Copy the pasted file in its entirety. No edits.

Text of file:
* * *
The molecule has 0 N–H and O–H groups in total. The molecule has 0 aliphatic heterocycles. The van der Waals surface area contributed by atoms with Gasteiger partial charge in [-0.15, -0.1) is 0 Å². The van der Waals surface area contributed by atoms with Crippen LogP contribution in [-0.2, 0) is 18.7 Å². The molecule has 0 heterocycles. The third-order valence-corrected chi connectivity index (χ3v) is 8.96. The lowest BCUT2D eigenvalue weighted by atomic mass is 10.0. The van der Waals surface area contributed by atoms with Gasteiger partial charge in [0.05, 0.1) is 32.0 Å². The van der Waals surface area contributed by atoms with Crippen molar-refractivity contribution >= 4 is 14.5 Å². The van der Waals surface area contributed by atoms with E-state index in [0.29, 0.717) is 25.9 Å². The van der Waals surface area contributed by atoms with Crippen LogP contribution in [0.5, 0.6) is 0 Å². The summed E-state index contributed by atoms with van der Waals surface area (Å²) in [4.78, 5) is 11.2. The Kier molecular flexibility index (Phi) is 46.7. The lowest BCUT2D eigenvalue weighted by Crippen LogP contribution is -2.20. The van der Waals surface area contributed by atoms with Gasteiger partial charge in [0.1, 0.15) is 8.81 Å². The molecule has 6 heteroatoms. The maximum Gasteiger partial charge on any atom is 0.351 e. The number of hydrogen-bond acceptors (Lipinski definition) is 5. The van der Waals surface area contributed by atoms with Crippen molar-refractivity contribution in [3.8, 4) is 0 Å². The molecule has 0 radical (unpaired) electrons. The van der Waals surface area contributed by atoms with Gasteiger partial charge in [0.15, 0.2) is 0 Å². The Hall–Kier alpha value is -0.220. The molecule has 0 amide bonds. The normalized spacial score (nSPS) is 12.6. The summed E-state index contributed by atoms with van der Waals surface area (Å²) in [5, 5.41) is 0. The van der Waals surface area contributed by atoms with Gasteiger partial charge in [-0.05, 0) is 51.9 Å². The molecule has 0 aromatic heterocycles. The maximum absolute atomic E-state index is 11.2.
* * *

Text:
The molecule has 0 N–H and O–H groups in total. The molecule has 0 aliphatic heterocycles. The van der Waals surface area contributed by atoms with Gasteiger partial charge in [-0.15, -0.1) is 0 Å². The van der Waals surface area contributed by atoms with Crippen LogP contribution in [-0.2, 0) is 18.7 Å². The molecule has 0 heterocycles. The third-order valence-corrected chi connectivity index (χ3v) is 8.96. The lowest BCUT2D eigenvalue weighted by atomic mass is 10.0. The van der Waals surface area contributed by atoms with Gasteiger partial charge in [0.05, 0.1) is 32.0 Å². The van der Waals surface area contributed by atoms with Crippen molar-refractivity contribution >= 4 is 14.5 Å². The van der Waals surface area contributed by atoms with E-state index in [0.29, 0.717) is 25.9 Å². The van der Waals surface area contributed by atoms with Crippen LogP contribution in [0.5, 0.6) is 0 Å². The summed E-state index contributed by atoms with van der Waals surface area (Å²) in [4.78, 5) is 11.2. The Kier molecular flexibility index (Phi) is 46.7. The lowest BCUT2D eigenvalue weighted by Crippen LogP contribution is -2.20. The van der Waals surface area contributed by atoms with Gasteiger partial charge in [0.1, 0.15) is 8.81 Å². The molecule has 6 heteroatoms. The maximum Gasteiger partial charge on any atom is 0.351 e. The number of hydrogen-bond acceptors (Lipinski definition) is 5. The van der Waals surface area contributed by atoms with Crippen molar-refractivity contribution in [3.8, 4) is 0 Å². The molecule has 0 radical (unpaired) electrons. The van der Waals surface area contributed by atoms with Gasteiger partial charge in [0.15, 0.2) is 0 Å². The Hall–Kier alpha value is -0.220. The molecule has 0 amide bonds. The normalized spacial score (nSPS) is 12.6. The summed E-state index contributed by atoms with van der Waals surface area (Å²) in [5, 5.41) is 0. The van der Waals surface area contributed by atoms with Gasteiger partial charge in [-0.05, 0) is 51.9 Å². The molecule has 0 aromatic heterocycles. The maximum absolute atomic E-state index is 11.2.